In a sense, it doesn’t – this is the sort of film that exists far beyond the confines of the theatre (or DVD screener, as it were for me), a movie that hits you with its full, thoroughly beguiling force and then lingers, evolving and transforming into something increasingly different, challenging, and fascinating the more one ponders it. Paul Thomas Anderson has long since proved himself a master at making films where the surface is only one small part of the experience; here, the surface just happens to be richer and more rewarding than just about any film in recent memory. What is Inherent Vice? I’m not sure, but I know that I adore it – and that any and all reactions I offer towards it now are only going to evolve in the months and years to come.

Continue reading after the jump…

Tuesday, January 6, 2015

"Birdman," "Inherent Vice," "Under the Skin" score big in Denver Film Critics Society's 2014 Nominations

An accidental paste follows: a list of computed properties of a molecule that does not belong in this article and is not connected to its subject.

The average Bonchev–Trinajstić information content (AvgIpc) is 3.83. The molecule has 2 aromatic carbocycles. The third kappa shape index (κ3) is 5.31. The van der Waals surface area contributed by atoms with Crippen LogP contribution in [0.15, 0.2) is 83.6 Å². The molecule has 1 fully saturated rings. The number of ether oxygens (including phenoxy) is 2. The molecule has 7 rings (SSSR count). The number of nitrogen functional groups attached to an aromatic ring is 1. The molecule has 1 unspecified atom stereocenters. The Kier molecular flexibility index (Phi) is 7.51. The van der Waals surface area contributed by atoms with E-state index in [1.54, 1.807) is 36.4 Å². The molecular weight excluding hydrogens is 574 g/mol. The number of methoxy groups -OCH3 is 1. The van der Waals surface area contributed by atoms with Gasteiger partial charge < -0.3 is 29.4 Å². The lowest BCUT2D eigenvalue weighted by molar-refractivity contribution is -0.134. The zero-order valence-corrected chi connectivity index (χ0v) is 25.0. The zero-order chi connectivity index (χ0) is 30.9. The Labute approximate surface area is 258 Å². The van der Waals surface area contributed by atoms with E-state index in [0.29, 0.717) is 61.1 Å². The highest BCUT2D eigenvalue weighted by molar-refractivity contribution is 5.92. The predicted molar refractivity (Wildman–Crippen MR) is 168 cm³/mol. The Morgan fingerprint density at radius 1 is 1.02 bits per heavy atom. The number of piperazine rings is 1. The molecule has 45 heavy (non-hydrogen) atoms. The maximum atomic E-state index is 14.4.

The Denver Film Critics Society, of which I am a member, announced its nominations for our annual awards this afternoon, and I’m excited to share them with you. Voting in these awards is an exciting, intriguing process for me. Over the last few days, I shared all of my ‘Dream’ nominations in each of the categories the Academy Awards recognizes, and I like that my participation in the DFCS means I can apply those thoughts beyond the realms of the hypothetical. Awards are of course silly and arbitrary on some level, but I like being able to recognize different elements of film craft this way, and it’s especially interesting, when voting with the rest of the DFCS, to see what stuck out to my peers over the past 12 months.